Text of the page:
The accounting firm audits several major corporations.


Any commercial business entity, regardless of size or industry.
The company has grown rapidly in the tech sector.


Refers to a business with a specific expertise or focus.
Their architectural firm specializes in sustainable design.


Can refer to a corporation with shareholders and a board.
The company went public last year, offering shares on the stock market.


A partnership or business characterized by its service orientation.
Their consulting firm provides expert business strategies.


Often used to describe larger, more established businesses.
The company is one of the leading manufacturers in the industry.


Sometimes used to describe a small or medium-sized business.
The firm has been family-owned for three generations.


A term that encompasses various business structures and models.
The company operates both locally and internationally.


Resistant to externally applied pressure.


A group of persons
A company of scientists.


Marked by or indicating the tone and resiliency of healthy tissue
Firm muscles.


One's companions or associates
Moved in fast company.
Is known by the company she keeps.


A guest or guests
Had company for the weekend.


Do companies have to be registered?

Yes, companies typically require legal registration.

Are firms limited to certain industries?

They are commonly associated with professional services like law or accounting.

Can a company be a single-person entity?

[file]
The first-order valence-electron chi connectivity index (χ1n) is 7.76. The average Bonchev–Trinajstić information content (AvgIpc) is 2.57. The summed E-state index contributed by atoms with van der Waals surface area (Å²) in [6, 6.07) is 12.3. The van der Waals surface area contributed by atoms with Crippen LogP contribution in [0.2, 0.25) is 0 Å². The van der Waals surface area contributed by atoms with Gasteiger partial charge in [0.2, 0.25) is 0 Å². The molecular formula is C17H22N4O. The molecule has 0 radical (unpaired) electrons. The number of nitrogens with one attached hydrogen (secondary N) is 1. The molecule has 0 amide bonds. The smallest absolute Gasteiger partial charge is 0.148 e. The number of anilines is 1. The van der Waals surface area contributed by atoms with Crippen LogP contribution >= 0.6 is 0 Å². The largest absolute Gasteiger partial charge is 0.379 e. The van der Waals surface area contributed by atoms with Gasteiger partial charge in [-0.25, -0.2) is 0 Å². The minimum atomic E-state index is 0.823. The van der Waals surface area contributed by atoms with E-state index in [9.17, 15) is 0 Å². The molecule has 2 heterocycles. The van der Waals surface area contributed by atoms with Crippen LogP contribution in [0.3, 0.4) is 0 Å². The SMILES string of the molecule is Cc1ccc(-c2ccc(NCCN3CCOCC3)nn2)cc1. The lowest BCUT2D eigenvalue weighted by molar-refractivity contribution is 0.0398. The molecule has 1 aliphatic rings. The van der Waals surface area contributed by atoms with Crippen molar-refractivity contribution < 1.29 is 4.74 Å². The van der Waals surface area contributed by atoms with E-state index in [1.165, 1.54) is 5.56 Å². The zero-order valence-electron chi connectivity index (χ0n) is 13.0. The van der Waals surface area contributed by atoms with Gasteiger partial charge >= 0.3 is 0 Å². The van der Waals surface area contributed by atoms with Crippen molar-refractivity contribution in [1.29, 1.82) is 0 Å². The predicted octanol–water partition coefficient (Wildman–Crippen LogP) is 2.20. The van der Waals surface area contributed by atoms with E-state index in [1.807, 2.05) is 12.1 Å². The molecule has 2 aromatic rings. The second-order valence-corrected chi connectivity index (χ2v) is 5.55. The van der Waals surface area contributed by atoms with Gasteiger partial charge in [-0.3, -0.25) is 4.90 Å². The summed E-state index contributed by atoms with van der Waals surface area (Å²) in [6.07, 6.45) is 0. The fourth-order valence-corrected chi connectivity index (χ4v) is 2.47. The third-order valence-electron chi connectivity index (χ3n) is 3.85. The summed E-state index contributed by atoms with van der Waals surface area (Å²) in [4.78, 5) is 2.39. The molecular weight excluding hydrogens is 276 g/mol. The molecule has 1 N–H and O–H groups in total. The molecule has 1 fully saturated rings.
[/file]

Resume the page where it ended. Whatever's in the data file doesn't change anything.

Yes, especially in the case of sole proprietorships or single-member LLCs.

Can a firm be part of a company?

Yes, a firm can be a division or subsidiary within a company.

Is a firm always a legal entity?

Yes, a firm is a legal entity, often a partnership.

Do firms have shareholders?

Not typically; firms, especially partnerships, have partners instead.

Are all businesses considered companies?

Most commercial entities are referred to as companies.

What is the management structure in a firm?

Management is often handled by the partners themselves.

Do companies have to disclose financial information?

Public companies do, but private companies have fewer disclosure requirements.

Is a firm considered a corporate entity?

Not in the traditional sense, as it's often a partnership or sole proprietorship.

Is a company bigger than a firm?

Not necessarily, though 'company' often implies a larger scale.

Can a sole proprietorship be called a firm?

It's less common, as 'firm' often implies a partnership.

How is profit distributed in a firm?

Profit is typically shared among partners, based on the partnership agreement.

Can a company be publicly traded?

Yes, especially corporations can be publicly traded.

Do firms issue stocks?

Generally, no; stocks are associated with companies, especially corporations.

What is the tax structure for a firm?

It depends on the legal structure, but often profits are taxed as personal income.

Can a company be owned by another company?

Yes, this is common in cases of subsidiaries and holdings.

Is a startup a firm or a company?

A startup is a type of company, often innovative and growth-oriented.

Are companies always for-profit?

Most are, but there are also non-profit companies.

What types of companies are there?

There are various types, including LLCs, PLCs, and corporations.
About Author
Written by
Janet White
Janet White has been an esteemed writer and blogger for Difference Wiki. Holding a Master's degree in Science and Medical Journalism from the prestigious Boston University, she has consistently demonstrated her expertise and passion for her field. When she's not immersed in her work, Janet relishes her time exercising, delving into a good book, and cherishing moments with friends and family.
Edited by
Aimie Carlson
Aimie Carlson, holding a master's degree in English literature, is a fervent English language enthusiast. She lends her writing talents to Difference Wiki, a prominent website that specializes in comparisons, offering readers insightful analyses that both captivate and inform.